The "Preach to the Choir" GOP Media Strategy

Reporting on Politics and Policy.
Dec. 11 2012 10:45 AM

The "Preach to the Choir" GOP Media Strategy

McKay Coppins is out with a fun piece about the GOP's reliance on friendly media. You haven't seen John Boehner making his arguments on the hated "MSM." You've seen press conferences on the Hill and occasional Fox News interviews.

It's an interesting argument, though I'm not sure what Boehner could gain by doing more TV interviews on NBC and CBS News. The way news is digested now, some people watch the real thing, and more people click "share" on stories about whatever gaffes were uttered. The more important part of the story might be this anecdote about what conservative media can't do.

One Republican official recalled working earlier this year to get a potentially damaging story about a Democratic candidate into The New York Times — only to have an impatient colleague leak the scoop to a conservative website. The story shot through the online right, but failed to gain mainstream traction.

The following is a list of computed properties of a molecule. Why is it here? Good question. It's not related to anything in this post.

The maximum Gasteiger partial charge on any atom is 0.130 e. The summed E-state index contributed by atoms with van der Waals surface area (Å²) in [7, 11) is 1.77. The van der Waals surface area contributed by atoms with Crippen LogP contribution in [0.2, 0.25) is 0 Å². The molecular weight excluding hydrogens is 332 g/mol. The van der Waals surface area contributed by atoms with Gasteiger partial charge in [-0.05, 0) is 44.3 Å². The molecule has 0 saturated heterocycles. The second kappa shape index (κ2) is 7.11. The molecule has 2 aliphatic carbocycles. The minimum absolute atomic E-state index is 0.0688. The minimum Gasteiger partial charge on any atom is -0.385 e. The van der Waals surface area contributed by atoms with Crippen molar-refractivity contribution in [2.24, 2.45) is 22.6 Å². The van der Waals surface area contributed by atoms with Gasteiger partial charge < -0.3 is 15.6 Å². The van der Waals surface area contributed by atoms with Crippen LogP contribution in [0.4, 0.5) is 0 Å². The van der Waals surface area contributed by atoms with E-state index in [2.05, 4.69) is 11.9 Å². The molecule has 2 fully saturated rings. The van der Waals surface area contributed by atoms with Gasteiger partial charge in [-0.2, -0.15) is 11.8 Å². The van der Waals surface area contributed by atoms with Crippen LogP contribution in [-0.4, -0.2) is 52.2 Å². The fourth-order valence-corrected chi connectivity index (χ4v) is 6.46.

"I was like, great, we made the people who were already voting for us even angrier," the official snarked to BuzzFeed. "Mission accomplished."

What damaging story was this? It could be anything, but I immediately thought of the 11th hour Daily Caller story about prostitutes who claimed to have slept with New Jersey Sen. Bob Menendez -- right inside the NYT's distribution zone. It blew up on the right. Menendez then won re-election by 19 points.

Here's the problem. In the rest of the media, that Menendez story was seen as too flimsy to follow up, with thin sourcing, even if it matched rumors New Jersey reporters had heard about the senator. Among the conservative readership, the MSM's failure to follow up the story looked like a clear case of a cover-up that benefited a liberal. Actually, this is touched on in the Coppins story -- Jon Huntsman's decision to talk to the Huffington Post was seen on the right as proof that Huntsman was a RINO, not as a worthwhile exercise for Republicans who wanted to get heard.

David Weigel is a Slate political reporter. 



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